August 4, 2021
The Secret Bride (1934)
Grade: 62/100

Director: William Dieterle
Stars: Warren William, Barbara Stanwyck, Glenda Farrell

What it's about. Obviously set in New York City, though the state is never mentioned. District Attorney Sheldon (Warren William) marries radiant Ruth Vincent (Barbara Stanwyck) in a courthouse ceremony. She is the daughter of Governor Vincent (Arthur Byron), who doesn't yet know that she has eloped.

Before the news can be broken to dear old dad, shocking events unfold. Sheldon's assistant, Breeden (Douglass Dumbrille) detains nervous Willis Martin (Grant Mitchell) at a bank, where he has just made a large cash deposit in the Governor's personal account on behalf of Holdstock (Russell Hicks), a failed businessman recently pardoned by the Governor.

The deposit appears to be a bribe, from Holdstock to Martin. Soon, Holdstock is found dead, an apparent suicide, further incriminating the Governor. Then there's a typewritten (but unsigned) incriminating letter from the Governor to Holdstock, which Sheldon keeps from a legislator committee to impeach the Governor.

Matters become even more bleak when Breeden is shot dead, apparently by Sheldon's sassy secretary, Glenda Farrell. Governor Vincent's advisor Lansdale (Henry O'Neill) tells the Governor he should resign, though the Governor refuses.

But Governor Vincent must be innocent. After all, he has such a lovely daughter. No worries, incredible events unfold that will clear him.

How others will see it. The consensus for The Secret Bride is that director William Dieterle and A-list actress Barbara Stanwyck were dealt a bad hand. They tried to make the best of it, but did not succeed.

A confirmation of this is to watch the film with the sound off, and without closed captions. Then, it looks like a good movie. Stanwyck is a delightful actress, Warren Williams and Glenda Farrell prove reliable, and even the ever-flustered Grant Mitchell is credible.

The problem is not so much the script as the story. Agatha Christie's most famous mysteries are memorable for their implausible endings. In "Murder on the Orient Express", there were more than a dozen suspects, and it turns out that they all did it. The source play for The Secret Bride, by Leonard Ide, concocts an ending nearly as ridiculous. Nervous, stammering milquetoast Martin guns down Holdstock and Breeden under implausible circumstances, then tells all to everyone when he would have gotten away scot-free if he had simply stuck to Breeden's far more believable story.

Today at, the movie has a mere 524 user reviews, and a middling-minus user rating of 6.1 out of 10. Women over 45 are moderately more sympathetic, and award a 6.6 out of 10. Women over 45 seem to enjoy classic Hollywood whodunnits; for example they give The Hound of the Baskervilles a 7.7 user rating.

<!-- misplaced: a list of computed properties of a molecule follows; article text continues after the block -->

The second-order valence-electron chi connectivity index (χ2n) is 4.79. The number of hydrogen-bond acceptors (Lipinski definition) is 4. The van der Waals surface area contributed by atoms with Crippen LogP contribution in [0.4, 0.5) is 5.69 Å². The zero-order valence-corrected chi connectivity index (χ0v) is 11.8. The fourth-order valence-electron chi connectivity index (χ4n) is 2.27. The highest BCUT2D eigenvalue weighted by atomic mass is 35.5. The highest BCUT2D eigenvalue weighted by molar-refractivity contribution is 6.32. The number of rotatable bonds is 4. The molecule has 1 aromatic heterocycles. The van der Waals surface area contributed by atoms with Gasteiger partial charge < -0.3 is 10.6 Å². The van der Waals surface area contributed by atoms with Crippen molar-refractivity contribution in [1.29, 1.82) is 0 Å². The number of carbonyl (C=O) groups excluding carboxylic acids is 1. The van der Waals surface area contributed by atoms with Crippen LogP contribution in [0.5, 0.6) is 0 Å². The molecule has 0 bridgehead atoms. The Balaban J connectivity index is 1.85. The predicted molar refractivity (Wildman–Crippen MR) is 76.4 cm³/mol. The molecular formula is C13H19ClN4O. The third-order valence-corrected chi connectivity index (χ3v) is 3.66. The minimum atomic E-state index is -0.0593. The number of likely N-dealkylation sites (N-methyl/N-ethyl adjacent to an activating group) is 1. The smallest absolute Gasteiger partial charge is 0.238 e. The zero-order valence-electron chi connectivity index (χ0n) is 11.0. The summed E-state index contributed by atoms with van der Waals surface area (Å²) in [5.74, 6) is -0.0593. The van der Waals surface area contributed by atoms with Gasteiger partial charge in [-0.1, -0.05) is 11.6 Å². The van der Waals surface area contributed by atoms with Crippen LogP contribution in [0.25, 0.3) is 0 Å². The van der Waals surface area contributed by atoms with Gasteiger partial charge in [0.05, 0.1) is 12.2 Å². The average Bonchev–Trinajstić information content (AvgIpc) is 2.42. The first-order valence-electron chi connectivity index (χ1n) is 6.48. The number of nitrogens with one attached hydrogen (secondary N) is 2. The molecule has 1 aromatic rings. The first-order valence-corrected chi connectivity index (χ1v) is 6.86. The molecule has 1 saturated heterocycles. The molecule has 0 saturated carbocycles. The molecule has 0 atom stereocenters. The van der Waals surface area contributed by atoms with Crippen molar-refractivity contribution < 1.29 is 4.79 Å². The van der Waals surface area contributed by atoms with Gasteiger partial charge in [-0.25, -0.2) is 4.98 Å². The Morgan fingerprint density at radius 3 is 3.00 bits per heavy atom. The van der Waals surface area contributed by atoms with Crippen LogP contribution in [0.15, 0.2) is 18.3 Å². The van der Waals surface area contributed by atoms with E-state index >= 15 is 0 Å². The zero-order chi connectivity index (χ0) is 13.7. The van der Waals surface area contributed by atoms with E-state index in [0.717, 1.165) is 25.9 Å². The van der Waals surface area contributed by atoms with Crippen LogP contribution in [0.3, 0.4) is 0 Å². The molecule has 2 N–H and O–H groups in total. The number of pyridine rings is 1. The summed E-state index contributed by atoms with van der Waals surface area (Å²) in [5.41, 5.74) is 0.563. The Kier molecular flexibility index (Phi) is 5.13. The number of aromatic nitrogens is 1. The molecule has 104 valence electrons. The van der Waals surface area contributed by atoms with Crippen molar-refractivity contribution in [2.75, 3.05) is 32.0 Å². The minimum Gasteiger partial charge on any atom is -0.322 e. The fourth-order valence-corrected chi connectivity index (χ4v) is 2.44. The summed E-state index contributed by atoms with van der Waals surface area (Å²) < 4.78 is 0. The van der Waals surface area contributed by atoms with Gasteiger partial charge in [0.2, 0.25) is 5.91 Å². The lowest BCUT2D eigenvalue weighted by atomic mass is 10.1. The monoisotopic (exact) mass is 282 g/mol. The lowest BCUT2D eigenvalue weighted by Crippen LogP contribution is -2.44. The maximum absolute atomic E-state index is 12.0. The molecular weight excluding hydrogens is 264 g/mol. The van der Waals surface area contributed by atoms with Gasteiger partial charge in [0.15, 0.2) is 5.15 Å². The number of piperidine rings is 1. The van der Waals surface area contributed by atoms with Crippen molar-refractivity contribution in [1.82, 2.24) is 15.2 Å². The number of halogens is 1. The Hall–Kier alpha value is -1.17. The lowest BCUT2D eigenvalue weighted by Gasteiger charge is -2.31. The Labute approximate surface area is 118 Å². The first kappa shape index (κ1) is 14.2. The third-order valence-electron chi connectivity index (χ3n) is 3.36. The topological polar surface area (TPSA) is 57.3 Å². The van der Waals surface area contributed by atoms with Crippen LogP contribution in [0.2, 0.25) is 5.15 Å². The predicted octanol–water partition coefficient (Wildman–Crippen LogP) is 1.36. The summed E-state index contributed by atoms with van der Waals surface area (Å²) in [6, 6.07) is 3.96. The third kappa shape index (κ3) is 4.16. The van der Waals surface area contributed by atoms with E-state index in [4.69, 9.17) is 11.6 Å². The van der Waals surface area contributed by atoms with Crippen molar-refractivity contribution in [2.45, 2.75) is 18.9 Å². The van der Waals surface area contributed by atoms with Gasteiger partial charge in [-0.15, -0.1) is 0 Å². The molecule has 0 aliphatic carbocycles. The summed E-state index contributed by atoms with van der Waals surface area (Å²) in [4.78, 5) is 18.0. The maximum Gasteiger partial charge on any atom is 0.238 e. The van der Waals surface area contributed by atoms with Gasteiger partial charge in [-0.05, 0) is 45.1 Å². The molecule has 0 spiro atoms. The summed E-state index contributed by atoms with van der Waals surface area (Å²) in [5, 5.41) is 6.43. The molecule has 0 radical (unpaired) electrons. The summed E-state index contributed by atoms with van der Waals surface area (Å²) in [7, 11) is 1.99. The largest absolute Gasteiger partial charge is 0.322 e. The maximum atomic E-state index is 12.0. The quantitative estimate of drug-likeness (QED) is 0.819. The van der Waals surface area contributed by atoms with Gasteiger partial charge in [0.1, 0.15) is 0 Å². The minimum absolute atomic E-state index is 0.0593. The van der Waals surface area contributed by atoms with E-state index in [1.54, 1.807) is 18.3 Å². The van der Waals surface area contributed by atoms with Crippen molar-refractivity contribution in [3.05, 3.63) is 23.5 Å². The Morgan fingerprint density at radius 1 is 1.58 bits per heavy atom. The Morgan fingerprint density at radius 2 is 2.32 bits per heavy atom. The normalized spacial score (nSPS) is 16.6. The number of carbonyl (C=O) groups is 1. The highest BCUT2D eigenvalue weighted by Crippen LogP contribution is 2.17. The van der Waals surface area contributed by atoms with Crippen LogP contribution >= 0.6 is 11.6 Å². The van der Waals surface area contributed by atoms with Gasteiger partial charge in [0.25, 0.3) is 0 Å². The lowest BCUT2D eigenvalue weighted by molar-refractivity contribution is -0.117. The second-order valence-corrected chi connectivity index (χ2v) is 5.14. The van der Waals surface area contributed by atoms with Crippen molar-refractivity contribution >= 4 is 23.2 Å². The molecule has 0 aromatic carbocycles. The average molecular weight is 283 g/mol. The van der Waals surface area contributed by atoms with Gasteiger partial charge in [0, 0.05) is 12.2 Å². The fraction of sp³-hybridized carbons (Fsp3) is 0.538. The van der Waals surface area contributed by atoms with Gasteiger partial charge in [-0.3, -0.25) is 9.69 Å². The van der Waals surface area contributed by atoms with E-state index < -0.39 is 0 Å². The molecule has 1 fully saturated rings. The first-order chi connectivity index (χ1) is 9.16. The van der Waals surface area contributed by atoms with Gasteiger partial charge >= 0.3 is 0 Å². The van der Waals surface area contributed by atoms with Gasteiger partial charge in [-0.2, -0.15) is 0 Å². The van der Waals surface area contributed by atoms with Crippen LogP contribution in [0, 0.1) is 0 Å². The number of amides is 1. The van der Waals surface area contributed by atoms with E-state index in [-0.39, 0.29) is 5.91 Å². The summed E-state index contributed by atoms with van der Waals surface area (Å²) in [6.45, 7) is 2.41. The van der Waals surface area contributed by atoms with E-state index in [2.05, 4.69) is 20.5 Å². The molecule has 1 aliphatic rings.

The user reviews for The Secret Bride are surprisingly positive. Much attention is paid to Stanwyck's outfits: she may not have had that many lines, but at least she got to wear some stylish hats and dresses. But then, she does play a governor's daughter. It is readily admitted that the plot is far fetched. But the director's atmosphere helps.

How I felt about it. It turns out that both murders were committed by Martin, a sixtyish man who breaks out in a flop sweat when he jaywalks. For no reason he confesses all to Barbara Stanwyck, when all he had to do is repeat the story he told to the D.A. to the Senate impeachment panel. Nobody would even suppose he did it.

Why did the Governor pardon Holdstock to begin with? Why would Lansdale commit suicide in the board room over a second-hand allegation (Holdstock and Breeden are dead, leaving unreliable double murderer Martin to talk about a payoff he didn't witness).

Meanwhile, the committee decides in a private hearing to toss out the impeachment case without making any attempt to verify Martin's wild story, and without any inclination to further investigate what Sheldon and Ruth Vincent did to suppress evidence: their marriage went unrevealed, the letter purportedly from the Governor to Holdstock was kept from the committee, and, worst of all, Farrell was left to rot in jail until the jury finished deliberating when Ruth Vincent could testify that she was not the shooter.

The eye-rolling plot resolution damages the movie, but does not crush it completely. After all, the film has a quality cast, and one of the best directors from the 1930s and 1940s. Events unfold briskly, and we can even accept the clichés of reporters rushing from court to the pay phones, and mobbing Ray Vincent as she leaves the courtroom.